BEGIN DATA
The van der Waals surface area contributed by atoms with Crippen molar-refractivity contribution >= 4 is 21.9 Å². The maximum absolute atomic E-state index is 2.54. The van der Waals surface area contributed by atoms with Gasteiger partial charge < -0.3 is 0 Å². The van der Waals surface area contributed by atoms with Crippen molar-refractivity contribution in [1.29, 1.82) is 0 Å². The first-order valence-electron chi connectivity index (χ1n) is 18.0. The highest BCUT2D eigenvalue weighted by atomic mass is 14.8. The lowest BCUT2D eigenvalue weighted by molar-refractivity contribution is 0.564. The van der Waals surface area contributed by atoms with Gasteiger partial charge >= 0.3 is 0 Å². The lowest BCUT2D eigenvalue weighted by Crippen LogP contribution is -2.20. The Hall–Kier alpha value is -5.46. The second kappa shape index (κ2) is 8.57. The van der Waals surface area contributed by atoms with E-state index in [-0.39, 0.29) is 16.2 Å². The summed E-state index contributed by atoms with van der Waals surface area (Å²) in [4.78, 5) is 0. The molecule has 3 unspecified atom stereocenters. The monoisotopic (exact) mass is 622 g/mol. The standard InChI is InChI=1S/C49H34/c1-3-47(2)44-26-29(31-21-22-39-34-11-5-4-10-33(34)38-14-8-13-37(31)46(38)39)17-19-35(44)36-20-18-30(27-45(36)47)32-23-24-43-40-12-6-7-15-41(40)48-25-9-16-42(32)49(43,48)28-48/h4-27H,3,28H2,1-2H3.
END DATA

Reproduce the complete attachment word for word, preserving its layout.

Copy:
The van der Waals surface area contributed by atoms with Crippen molar-refractivity contribution >= 4 is 21.9 Å². The maximum absolute atomic E-state index is 2.54. The van der Waals surface area contributed by atoms with Gasteiger partial charge < -0.3 is 0 Å². The van der Waals surface area contributed by atoms with Crippen molar-refractivity contribution in [1.29, 1.82) is 0 Å². The first-order valence-electron chi connectivity index (χ1n) is 18.0. The highest BCUT2D eigenvalue weighted by atomic mass is 14.8. The lowest BCUT2D eigenvalue weighted by molar-refractivity contribution is 0.564. The van der Waals surface area contributed by atoms with Gasteiger partial charge >= 0.3 is 0 Å². The lowest BCUT2D eigenvalue weighted by Crippen LogP contribution is -2.20. The Hall–Kier alpha value is -5.46. The second kappa shape index (κ2) is 8.57. The van der Waals surface area contributed by atoms with E-state index in [-0.39, 0.29) is 16.2 Å². The summed E-state index contributed by atoms with van der Waals surface area (Å²) in [4.78, 5) is 0. The molecule has 3 unspecified atom stereocenters. The monoisotopic (exact) mass is 622 g/mol. The standard InChI is InChI=1S/C49H34/c1-3-47(2)44-26-29(31-21-22-39-34-11-5-4-10-33(34)38-14-8-13-37(31)46(38)39)17-19-35(44)36-20-18-30(27-45(36)47)32-23-24-43-40-12-6-7-15-41(40)48-25-9-16-42(32)49(43,48)28-48/h4-27H,3,28H2,1-2H3.